Ten studies were eligible under the selection criteria. Between-study heterogeneity was observed. Study population, mutation type, design, and estimation methods did not seem to be systematic sources of heterogeneity. Meta-analytic mean cumulative cancer risks for mutation carriers at age 70 years were as follows: breast cancer risk of 57% (95% CI, 47% to 66%) for BRCA1 and 49% (95% CI, 40% to 57%) for BRCA2 mutation carriers; and ovarian cancer risk of 40% (95% CI, 35% to 46%) for BRCA1 and 18% (95% CI, 13% to 23%) for BRCA2 mutation carriers. We also report the prospective risks of developing cancer for currently asymptomatic carriers.
This article provides a set of risk estimates for BRCA1 and BRCA2 mutation carriers that can be used by counselors and clinicians who are interested in advising patients based on a comprehensive set of studies rather than one specific study.
Keratoconus (KC; Mendelian Inheritance in Man (OMIM) 14830) is a bilateral, progressive corneal defect affecting all ethnic groups around the world. It is the leading cause of corneal transplantation. The age of onset is at puberty, and the disorder is progressive until the 3rd–4th decade of life when it usually arrests. It is one of the major ocular problems with significant social and economic impacts as the disease affects young generation. Although genetic and environmental factors are associated with KC, but the precise etiology is still elusive. Results from complex segregation analysis suggests that genetic abnormalities may play an essential role in the susceptibility to KC. Due to genetic heterogeneity, a recent study revealed 17 different genomic loci identified in KC families by linkage mapping in various populations. The focus of this review is to provide a concise update on the current knowledge of the genetic basis of KC and genomic approaches to understand the disease pathogenesis.
Disease pathogenesis; genetic heterogeneity; genetics and genomics; genome-wide association study; genomic loci; keratoconus; linkage mapping; molecular mechanisms; whole exome-genome sequencing
Current practice for patients with breast cancer referred for genetic counseling, includes face-to-face consultations with a genetic counselor prior to and following DNA-testing. This is based on guidelines regarding Huntington’s disease in anticipation of high psychosocial impact of DNA-testing for mutations in BRCA1/2 genes. The initial consultation covers generic information regarding hereditary breast cancer and the (im)possibilities of DNA-testing, prior to such testing. Patients with breast cancer may see this information as irrelevant or unnecessary because individual genetic advice depends on DNA-test results. Also, verbal information is not always remembered well by patients. A different format for this information prior to DNA-testing is possible: replacing initial face-to-face genetic counseling (DNA-intake procedure) by telephone, written and digital information sent to patients’ homes (DNA-direct procedure).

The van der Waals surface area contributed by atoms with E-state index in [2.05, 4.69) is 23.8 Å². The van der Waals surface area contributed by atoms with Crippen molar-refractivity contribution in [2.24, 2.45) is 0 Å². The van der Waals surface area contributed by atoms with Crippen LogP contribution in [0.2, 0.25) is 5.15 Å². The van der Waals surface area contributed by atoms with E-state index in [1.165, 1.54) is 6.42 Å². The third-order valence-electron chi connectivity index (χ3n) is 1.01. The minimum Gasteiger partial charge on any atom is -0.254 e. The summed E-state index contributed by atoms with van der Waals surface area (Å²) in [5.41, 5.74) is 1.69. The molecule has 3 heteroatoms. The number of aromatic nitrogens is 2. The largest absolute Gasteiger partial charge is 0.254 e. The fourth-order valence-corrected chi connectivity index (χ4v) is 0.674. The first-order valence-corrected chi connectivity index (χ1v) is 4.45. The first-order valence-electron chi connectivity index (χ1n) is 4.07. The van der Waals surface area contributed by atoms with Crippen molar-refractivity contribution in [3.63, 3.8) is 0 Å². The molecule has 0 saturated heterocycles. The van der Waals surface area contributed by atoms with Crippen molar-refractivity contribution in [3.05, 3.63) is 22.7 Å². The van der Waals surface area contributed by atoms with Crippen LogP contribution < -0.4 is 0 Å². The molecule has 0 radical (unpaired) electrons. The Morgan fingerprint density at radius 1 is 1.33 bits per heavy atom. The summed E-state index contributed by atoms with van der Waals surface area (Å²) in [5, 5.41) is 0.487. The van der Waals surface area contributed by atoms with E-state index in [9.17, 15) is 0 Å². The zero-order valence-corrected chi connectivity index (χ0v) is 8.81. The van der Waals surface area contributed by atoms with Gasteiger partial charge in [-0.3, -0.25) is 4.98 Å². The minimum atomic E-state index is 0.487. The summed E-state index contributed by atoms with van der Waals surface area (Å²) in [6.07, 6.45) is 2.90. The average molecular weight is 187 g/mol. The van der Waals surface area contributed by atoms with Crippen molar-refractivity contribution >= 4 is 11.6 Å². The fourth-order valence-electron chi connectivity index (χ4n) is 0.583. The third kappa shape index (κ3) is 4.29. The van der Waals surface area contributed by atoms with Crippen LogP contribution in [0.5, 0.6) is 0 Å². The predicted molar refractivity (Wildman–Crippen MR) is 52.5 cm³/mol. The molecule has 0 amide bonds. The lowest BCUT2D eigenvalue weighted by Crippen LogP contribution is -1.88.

In this intervention study, 150 patients with breast cancer referred to the department of Clinical Genetics of the Radboud University Nijmegen Medical Centre are given the choice between two procedures, DNA-direct (intervention group) or DNA-intake (usual care, control group). During a triage telephone call, patients are excluded if they have problems with Dutch text, family communication, or of psychological or psychiatric nature. Primary outcome measures are satisfaction and psychological distress. Secondary outcome measures are determinants for the participant’s choice of procedure, waiting and processing times, and family characteristics. Data are collected by self-report questionnaires at baseline and following completion of genetic counseling. A minority of participants will receive an invitation for a 30 min semi-structured telephone interview, e.g. confirmed carriers of a BRCA1/2 mutation, and those who report problems with the procedure.
This study compares current practice of an intake consultation (DNA-intake) to a home informational package of telephone, written and digital information (DNA-direct) prior to DNA-testing in patients with breast cancer. The aim is to determine whether DNA-direct is an acceptable procedure for BRCA1/2 testing, in order to provide customized care to patients with breast cancer, cutting down on the period of uncertainty during this diagnostic process.
The study is registered at the Dutch Trial Registry http://www.trialregister.nl (NTR3018).
Hereditary; Breast cancer; BRCA; Genetic; Counseling; DNA